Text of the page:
Maryland — Last week, political prisoner Irwin Schiff died behind bars at the age of 87. He was serving multiple sentences related to his work protesting and challenging tax laws. Throughout his life, Schiff authored many books and ran for political office on several occasions. His final book, The Federal Mafia: How the Government Illegally Imposes and Unlawfully Collects Income Taxes, became the only non-fiction book to be banned in America.
Schiff was sentenced to 14 years in prison, and sadly, he just died just before his planned release.
In a recent statement, son Peter Schiff explained how his father’s condition worsened while he was in custody:
“The unnecessarily cruel twist in his final years occurred seven years ago when he reached his 80th birthday. At that point the government moved him from an extremely low security federal prison camp in New York State where he was within easy driving distance from family and friends, to a federal correctional institutes, first in Indiana and then in Texas. This was done specially to give him access to better medical care. The trade off was that my father was forced to live isolated from those who loved him. Given that visiting him required long flights, car rentals, and hotel stays, his visits were few and far between. Yet while at these supposed superior medical facilities, my father received virtually no medical care at all, not even for the cataracts that left him legally blind, until the skin cancer on his head had spread to just about every organ in his body.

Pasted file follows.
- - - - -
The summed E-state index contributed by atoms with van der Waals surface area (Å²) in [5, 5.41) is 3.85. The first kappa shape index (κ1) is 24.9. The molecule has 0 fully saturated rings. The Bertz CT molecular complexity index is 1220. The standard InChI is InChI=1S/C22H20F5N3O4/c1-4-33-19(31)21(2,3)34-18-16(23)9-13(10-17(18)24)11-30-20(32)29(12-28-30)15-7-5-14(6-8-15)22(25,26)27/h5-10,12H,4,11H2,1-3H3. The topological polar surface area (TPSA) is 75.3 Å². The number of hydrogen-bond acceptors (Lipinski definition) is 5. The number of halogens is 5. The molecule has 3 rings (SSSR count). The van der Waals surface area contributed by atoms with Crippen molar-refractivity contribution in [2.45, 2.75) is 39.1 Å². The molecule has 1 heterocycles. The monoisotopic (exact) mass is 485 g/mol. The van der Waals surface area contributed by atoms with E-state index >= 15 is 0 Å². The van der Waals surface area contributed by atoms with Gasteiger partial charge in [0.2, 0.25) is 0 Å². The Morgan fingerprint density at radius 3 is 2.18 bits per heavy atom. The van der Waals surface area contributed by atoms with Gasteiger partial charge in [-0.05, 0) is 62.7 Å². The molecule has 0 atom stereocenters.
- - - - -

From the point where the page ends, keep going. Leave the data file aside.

“At the time of his diagnosis in early August of this year, he was given four-to-six months to live. We tried to get him out of prison on compassionate release so that he could live out the final months of his life with his family, spending some precious moments with the grandchildren he had barely known. But he did not live long enough for the bureaucratic process to be completed.”
While in prison, Schiff reportedly had his commissary money taken by the IRS, meaning he was unable to buy toothpaste and food items that he needed. The decision to force him to die in jail instead of allowing him to spend his final days with his family was criticized, even by people who did not agree with his work.